The evolutionary story is one of constant change. It proposes that simpler life forms evolved into complicated organisms whose offspring branched out in ever more diverse directions. But the modern forms of some creatures are so similar to their ancestors&rsquo fossils that it is clear they haven&rsquot changed much at all. If some species diversified, why didn&rsquot others?
In a recent study, Michael Alfaro and colleagues took a close look at groups of animals that &ldquodiverged&rdquo over the course of &ldquogeologic time,&rdquo compared to those animals that stayed the same. His team analyzed diversity among animal groups through the fossil record, publishing their research online in the Proceedings of the National Academy of Sciences. 1
Some Cretaceous and especially Cenozoic strata contain an abrupt increase in the number of different mammal species, an event sometimes called the mammalian explosion. Alfaro began his investigation under the assumption that this profusion of mammal fossils represented their evolutionary &ldquodivergence&rdquo into various forms. Then, assuming the standard deep timescales assigned to rock layers, his team put numbers to the presumed evolutionary acceleration, concluding that mammals evolved seven times faster than expected during this time. But in the same period, other animals like tuataras (a lizard-like reptile) did not evolve at all.
Why did some animals have so much change so quickly, while others had almost none? In a University of California, Los Angeles press release, Alfaro stated:
That is one of the big mysteries about biodiversity&hellip.Why these evolutionary losers are still around is a very hard thing to explain. They have been drawing inside straights for hundreds of millions of years. It&rsquos a real mystery to biologists how there can be any tuataras, given their low rate of speciation. 2
After a few hundred million years of evolutionary existence, some kind of changes should be found. In fact, after all that time, there ought to be a record of dramatic, sequential changes to the tuatara form if natural selection of beneficial mutations were actually responsible for generating the diversity of life observed on earth.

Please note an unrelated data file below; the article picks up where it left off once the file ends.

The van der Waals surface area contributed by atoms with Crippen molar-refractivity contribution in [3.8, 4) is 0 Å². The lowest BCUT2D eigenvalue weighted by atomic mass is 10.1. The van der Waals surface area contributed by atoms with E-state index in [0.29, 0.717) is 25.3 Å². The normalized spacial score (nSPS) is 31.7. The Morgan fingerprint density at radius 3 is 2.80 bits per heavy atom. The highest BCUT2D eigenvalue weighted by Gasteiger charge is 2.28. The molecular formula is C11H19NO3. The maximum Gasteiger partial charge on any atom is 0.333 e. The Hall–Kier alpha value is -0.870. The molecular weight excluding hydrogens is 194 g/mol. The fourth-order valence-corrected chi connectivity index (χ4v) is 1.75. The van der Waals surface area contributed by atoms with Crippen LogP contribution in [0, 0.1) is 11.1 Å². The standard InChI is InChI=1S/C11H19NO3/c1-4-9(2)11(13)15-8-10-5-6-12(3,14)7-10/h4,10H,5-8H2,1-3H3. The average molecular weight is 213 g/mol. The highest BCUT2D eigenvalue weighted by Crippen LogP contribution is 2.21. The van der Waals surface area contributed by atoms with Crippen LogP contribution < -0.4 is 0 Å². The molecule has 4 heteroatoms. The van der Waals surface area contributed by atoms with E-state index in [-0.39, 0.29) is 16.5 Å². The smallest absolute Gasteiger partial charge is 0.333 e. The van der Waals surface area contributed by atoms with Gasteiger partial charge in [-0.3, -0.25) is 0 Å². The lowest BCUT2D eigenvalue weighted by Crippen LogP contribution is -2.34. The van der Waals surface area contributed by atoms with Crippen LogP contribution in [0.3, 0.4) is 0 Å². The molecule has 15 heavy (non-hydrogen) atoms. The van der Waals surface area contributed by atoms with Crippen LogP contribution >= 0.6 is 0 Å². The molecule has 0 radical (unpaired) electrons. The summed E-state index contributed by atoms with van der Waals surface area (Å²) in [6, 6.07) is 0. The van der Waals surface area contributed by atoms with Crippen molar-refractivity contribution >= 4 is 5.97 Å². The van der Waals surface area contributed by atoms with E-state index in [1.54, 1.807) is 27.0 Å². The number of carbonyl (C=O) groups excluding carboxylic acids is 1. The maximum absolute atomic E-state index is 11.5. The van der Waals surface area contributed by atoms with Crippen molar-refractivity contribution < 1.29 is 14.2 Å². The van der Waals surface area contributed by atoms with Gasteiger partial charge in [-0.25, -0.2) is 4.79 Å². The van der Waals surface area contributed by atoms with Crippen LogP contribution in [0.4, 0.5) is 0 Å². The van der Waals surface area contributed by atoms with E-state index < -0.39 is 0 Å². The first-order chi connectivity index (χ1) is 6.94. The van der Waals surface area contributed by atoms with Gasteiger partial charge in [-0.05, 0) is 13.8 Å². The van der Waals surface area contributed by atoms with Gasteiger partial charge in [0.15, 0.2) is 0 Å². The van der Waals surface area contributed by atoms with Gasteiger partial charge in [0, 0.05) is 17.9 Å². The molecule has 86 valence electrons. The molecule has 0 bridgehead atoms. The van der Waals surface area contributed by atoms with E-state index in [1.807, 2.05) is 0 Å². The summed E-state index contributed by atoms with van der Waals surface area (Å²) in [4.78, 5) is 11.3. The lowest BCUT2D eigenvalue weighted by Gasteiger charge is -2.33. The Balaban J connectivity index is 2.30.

The persistence of the unchanged tuatara form in the fossil record indicates that the massive timescales attached to the various rock strata must be in error. But rather than allow this evidence to challenge his assumption of deep time, Alfaro suggested that there must be some unknown naturalistic mechanism of preservation that counteracted the Darwinian naturalistic mechanism of change. Thus, for some unknown reason, tuataras, alligators, and crocodiles&mdashbut not mammals or birds&mdashwere almost miraculously preserved.
The research also contradicted the standard reasons given for the superior numbers of mammals, birds, and fish. Alfaro stated that &ldquothe timing of the rate increases [from this study] does not correspond to the appearance of key characteristics that have been invoked to explain the evolutionary success of these groups, such as hair on mammals or mammals&rsquo well-coordinated chewing ability or feathers on birds.&rdquo In other words, the animals did not diversify because of their supposed evolutionary advantages. Alfaro concluded, &ldquoWe need to look for new explanations.&rdquo 2
The accepted evolutionary scenario for biodiversity is unraveling. One alternative explanation without such contradictory baggage is that macroevolution was not, in fact, responsible for generating new animal kinds. Rather, each kind of animal was intentionally created with the potential for limited variation in response to environmental pressures.
Tuataras look the same today as their fossilized predecessors, not because some unknown natural magic force preserved their body form for hundreds of millions years, but because they were created a few thousand years ago as representatives of a distinct kind.
- Alfaro, M. E. et al. Nine exceptional radiations plus high turnover explain species diversity in jawed vertebrates. Proceedings of the National Academy of Sciences. Published online before print July 24, 2009.
- Wolper, S. Naming evolution&rsquos winners and losers: Mammals, birds show rich species diversity alligators not so much. UCLA press release, July 28, 2009.
* Mr. Thomas is Science Writer at the Institute for Creation Research.
Exploring the evolution of plants from water to land
Toward the end of the Neoproterozoic, producers were so abundant in aquatic environments that the low availability of resources limited population growth. In deep-water habitats there was insufficient light, and in shallower water there was a severe lack of inorganic nutrients (primarily nitrogen and phosphorous). While nutrients were more abundant out of the water, they remained inaccessible for most aquatic life.
Transition from aquatic to terrestrial environments required overcoming seemingly insurmountable obstacles: severe desiccation, large temperature fluctuations, intense solar radiation, and the effects of gravity, all of which rendered the terrestrial environment deadly for most aquatic life forms.